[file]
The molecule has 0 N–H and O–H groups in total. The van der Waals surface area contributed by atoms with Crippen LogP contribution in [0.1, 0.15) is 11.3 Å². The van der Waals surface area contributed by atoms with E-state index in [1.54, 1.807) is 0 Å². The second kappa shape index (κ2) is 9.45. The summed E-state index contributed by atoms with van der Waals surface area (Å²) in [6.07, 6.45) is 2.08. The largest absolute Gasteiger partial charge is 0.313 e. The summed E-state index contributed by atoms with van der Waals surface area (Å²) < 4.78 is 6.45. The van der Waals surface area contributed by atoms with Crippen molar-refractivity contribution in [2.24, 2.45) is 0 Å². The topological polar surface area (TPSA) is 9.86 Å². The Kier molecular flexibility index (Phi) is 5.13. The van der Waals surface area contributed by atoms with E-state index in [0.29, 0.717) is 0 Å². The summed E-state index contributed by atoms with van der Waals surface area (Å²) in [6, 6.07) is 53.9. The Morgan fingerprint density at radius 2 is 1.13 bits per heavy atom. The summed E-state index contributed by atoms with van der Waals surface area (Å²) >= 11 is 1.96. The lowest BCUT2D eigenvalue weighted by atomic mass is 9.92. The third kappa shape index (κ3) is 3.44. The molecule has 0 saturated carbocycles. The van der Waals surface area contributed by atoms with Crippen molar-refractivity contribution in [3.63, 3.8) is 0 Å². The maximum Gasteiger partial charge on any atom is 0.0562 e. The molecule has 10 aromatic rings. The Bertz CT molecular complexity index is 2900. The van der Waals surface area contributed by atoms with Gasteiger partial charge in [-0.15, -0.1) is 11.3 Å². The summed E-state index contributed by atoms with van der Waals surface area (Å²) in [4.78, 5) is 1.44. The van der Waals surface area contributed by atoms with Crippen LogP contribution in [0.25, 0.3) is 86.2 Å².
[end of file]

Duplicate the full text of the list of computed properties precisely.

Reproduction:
The molecule has 0 N–H and O–H groups in total. The van der Waals surface area contributed by atoms with Crippen LogP contribution in [0.1, 0.15) is 11.3 Å². The van der Waals surface area contributed by atoms with E-state index in [1.54, 1.807) is 0 Å². The second kappa shape index (κ2) is 9.45. The summed E-state index contributed by atoms with van der Waals surface area (Å²) in [6.07, 6.45) is 2.08. The largest absolute Gasteiger partial charge is 0.313 e. The summed E-state index contributed by atoms with van der Waals surface area (Å²) < 4.78 is 6.45. The van der Waals surface area contributed by atoms with Crippen molar-refractivity contribution in [2.24, 2.45) is 0 Å². The topological polar surface area (TPSA) is 9.86 Å². The Kier molecular flexibility index (Phi) is 5.13. The van der Waals surface area contributed by atoms with E-state index in [0.29, 0.717) is 0 Å². The summed E-state index contributed by atoms with van der Waals surface area (Å²) in [6, 6.07) is 53.9. The Morgan fingerprint density at radius 2 is 1.13 bits per heavy atom. The summed E-state index contributed by atoms with van der Waals surface area (Å²) >= 11 is 1.96. The lowest BCUT2D eigenvalue weighted by atomic mass is 9.92. The third kappa shape index (κ3) is 3.44. The molecule has 0 saturated carbocycles. The van der Waals surface area contributed by atoms with Crippen molar-refractivity contribution in [3.63, 3.8) is 0 Å². The maximum Gasteiger partial charge on any atom is 0.0562 e. The molecule has 10 aromatic rings. The Bertz CT molecular complexity index is 2900. The van der Waals surface area contributed by atoms with Gasteiger partial charge in [-0.15, -0.1) is 11.3 Å². The summed E-state index contributed by atoms with van der Waals surface area (Å²) in [4.78, 5) is 1.44. The van der Waals surface area contributed by atoms with Crippen LogP contribution in [0.25, 0.3) is 86.2 Å².